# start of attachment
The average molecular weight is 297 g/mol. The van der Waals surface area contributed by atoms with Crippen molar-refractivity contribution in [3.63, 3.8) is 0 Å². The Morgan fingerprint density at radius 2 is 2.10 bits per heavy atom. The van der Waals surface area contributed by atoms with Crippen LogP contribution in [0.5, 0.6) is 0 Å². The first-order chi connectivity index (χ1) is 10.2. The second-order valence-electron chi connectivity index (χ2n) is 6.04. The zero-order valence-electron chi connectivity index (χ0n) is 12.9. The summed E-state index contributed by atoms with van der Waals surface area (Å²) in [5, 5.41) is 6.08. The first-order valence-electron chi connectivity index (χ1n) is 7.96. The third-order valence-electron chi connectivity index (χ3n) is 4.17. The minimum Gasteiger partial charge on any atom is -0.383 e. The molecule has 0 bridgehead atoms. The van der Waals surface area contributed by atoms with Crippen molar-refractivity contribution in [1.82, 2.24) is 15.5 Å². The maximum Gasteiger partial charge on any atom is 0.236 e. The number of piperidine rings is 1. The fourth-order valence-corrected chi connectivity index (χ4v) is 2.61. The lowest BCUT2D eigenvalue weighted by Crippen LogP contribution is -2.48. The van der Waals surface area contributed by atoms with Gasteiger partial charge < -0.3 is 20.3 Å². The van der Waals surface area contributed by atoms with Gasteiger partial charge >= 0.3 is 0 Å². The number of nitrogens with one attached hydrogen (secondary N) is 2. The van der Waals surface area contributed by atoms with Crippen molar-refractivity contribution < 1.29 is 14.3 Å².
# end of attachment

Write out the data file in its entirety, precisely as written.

The average molecular weight is 297 g/mol. The van der Waals surface area contributed by atoms with Crippen molar-refractivity contribution in [3.63, 3.8) is 0 Å². The Morgan fingerprint density at radius 2 is 2.10 bits per heavy atom. The van der Waals surface area contributed by atoms with Crippen LogP contribution in [0.5, 0.6) is 0 Å². The first-order chi connectivity index (χ1) is 10.2. The second-order valence-electron chi connectivity index (χ2n) is 6.04. The zero-order valence-electron chi connectivity index (χ0n) is 12.9. The summed E-state index contributed by atoms with van der Waals surface area (Å²) in [5, 5.41) is 6.08. The first-order valence-electron chi connectivity index (χ1n) is 7.96. The third-order valence-electron chi connectivity index (χ3n) is 4.17. The minimum Gasteiger partial charge on any atom is -0.383 e. The molecule has 0 bridgehead atoms. The van der Waals surface area contributed by atoms with Crippen molar-refractivity contribution in [1.82, 2.24) is 15.5 Å². The maximum Gasteiger partial charge on any atom is 0.236 e. The number of piperidine rings is 1. The fourth-order valence-corrected chi connectivity index (χ4v) is 2.61. The lowest BCUT2D eigenvalue weighted by Crippen LogP contribution is -2.48. The van der Waals surface area contributed by atoms with Gasteiger partial charge < -0.3 is 20.3 Å². The van der Waals surface area contributed by atoms with Gasteiger partial charge >= 0.3 is 0 Å². The number of nitrogens with one attached hydrogen (secondary N) is 2. The van der Waals surface area contributed by atoms with Crippen molar-refractivity contribution < 1.29 is 14.3 Å².